President Barack Obama met with Federal Reserve Chairman Ben S. Bernanke and other financial regulators to urge quicker progress on implementing the Dodd-Frank law.
The closed-door meeting at the White House Monday also included Treasury Secretary Jacob J. Lew, the Comptroller of the Currency, the director of the Consumer Financial Protection Bureau, the acting director of the Federal Housing Finance Agency, and the chairmen of the Commodity Futures Trading Commission, Federal Deposit Insurance Corp., National Credit Union Administration, and Securities and Exchange Commission.
The administration provided no details on the discussion.
Obama’s intent was to “convey to them the sense of urgency that he feels” about getting all the Dodd-Frank rules fully in place, deputy White House press secretary Josh Earnest said. “There’s no doubt they have a tall order.”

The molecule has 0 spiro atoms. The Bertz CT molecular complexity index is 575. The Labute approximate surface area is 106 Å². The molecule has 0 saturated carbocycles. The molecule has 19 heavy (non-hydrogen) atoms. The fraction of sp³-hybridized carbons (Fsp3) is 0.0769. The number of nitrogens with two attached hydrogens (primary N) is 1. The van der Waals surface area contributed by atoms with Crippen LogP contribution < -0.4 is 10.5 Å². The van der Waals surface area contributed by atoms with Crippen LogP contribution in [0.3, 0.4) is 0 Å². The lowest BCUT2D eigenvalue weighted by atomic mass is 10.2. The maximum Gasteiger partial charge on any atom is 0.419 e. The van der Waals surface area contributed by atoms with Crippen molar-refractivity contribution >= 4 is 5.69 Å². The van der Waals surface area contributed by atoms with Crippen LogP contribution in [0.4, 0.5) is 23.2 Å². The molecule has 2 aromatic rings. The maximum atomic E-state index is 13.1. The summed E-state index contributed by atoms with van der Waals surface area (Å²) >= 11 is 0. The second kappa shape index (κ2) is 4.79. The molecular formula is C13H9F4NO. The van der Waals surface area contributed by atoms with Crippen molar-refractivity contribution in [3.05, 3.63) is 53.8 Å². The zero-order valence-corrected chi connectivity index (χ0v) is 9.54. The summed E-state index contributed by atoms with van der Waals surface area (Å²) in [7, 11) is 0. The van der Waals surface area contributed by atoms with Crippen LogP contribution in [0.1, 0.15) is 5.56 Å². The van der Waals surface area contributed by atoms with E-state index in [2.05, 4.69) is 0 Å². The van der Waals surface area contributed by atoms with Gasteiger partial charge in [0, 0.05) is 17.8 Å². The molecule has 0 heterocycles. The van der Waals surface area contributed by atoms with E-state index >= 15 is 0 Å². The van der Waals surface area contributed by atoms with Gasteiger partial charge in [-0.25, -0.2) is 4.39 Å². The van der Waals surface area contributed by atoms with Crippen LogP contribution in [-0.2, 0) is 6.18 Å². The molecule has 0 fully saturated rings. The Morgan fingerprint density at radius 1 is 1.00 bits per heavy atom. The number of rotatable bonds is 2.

A White House statement released after the meeting said Obama also discussed the need for a simpler housing finance system “that better serves middle-class families” and cooperation among agencies involved in financial market regulation.
The Dodd-Frank Act, signed into law by Obama in July 2010, expanded the central bank’s power to oversee the largest financial institutions and gave regulators new tools aimed at preventing a repeat of the 2007-2009 financial crisis. It imposed new rules on derivatives, limits the ability of banks to trade on their own account and new rules for mortgages.
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